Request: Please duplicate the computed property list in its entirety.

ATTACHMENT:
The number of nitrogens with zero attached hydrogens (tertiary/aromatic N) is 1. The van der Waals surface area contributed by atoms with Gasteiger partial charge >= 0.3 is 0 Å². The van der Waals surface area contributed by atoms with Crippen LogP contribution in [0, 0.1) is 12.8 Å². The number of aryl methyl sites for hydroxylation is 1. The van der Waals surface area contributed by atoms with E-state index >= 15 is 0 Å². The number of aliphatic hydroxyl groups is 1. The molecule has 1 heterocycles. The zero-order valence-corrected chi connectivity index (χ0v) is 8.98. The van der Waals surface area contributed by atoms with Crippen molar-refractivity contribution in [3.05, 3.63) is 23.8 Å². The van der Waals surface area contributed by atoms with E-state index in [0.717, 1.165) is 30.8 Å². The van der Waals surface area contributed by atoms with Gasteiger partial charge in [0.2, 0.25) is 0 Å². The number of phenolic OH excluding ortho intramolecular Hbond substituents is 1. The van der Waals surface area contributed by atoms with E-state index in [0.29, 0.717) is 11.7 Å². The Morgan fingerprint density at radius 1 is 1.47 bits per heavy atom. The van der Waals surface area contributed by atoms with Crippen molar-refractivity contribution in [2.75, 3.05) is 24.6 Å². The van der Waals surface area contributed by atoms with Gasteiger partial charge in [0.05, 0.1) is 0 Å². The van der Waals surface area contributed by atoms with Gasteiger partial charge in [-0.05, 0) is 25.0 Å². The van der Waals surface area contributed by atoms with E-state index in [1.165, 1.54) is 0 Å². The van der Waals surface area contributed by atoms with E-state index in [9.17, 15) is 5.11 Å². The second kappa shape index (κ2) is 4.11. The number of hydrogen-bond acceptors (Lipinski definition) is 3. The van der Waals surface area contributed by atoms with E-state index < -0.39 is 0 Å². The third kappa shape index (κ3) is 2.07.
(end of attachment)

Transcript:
The number of nitrogens with zero attached hydrogens (tertiary/aromatic N) is 1. The van der Waals surface area contributed by atoms with Gasteiger partial charge >= 0.3 is 0 Å². The van der Waals surface area contributed by atoms with Crippen LogP contribution in [0, 0.1) is 12.8 Å². The number of aryl methyl sites for hydroxylation is 1. The van der Waals surface area contributed by atoms with E-state index >= 15 is 0 Å². The number of aliphatic hydroxyl groups is 1. The molecule has 1 heterocycles. The zero-order valence-corrected chi connectivity index (χ0v) is 8.98. The van der Waals surface area contributed by atoms with Crippen molar-refractivity contribution in [3.05, 3.63) is 23.8 Å². The van der Waals surface area contributed by atoms with E-state index in [0.717, 1.165) is 30.8 Å². The van der Waals surface area contributed by atoms with Gasteiger partial charge in [0.2, 0.25) is 0 Å². The number of phenolic OH excluding ortho intramolecular Hbond substituents is 1. The van der Waals surface area contributed by atoms with E-state index in [0.29, 0.717) is 11.7 Å². The Morgan fingerprint density at radius 1 is 1.47 bits per heavy atom. The van der Waals surface area contributed by atoms with Crippen molar-refractivity contribution in [2.75, 3.05) is 24.6 Å². The van der Waals surface area contributed by atoms with Gasteiger partial charge in [0.05, 0.1) is 0 Å². The van der Waals surface area contributed by atoms with Gasteiger partial charge in [-0.05, 0) is 25.0 Å². The van der Waals surface area contributed by atoms with E-state index in [1.165, 1.54) is 0 Å². The van der Waals surface area contributed by atoms with E-state index in [9.17, 15) is 5.11 Å². The second kappa shape index (κ2) is 4.11. The number of hydrogen-bond acceptors (Lipinski definition) is 3. The van der Waals surface area contributed by atoms with E-state index < -0.39 is 0 Å². The third kappa shape index (κ3) is 2.07.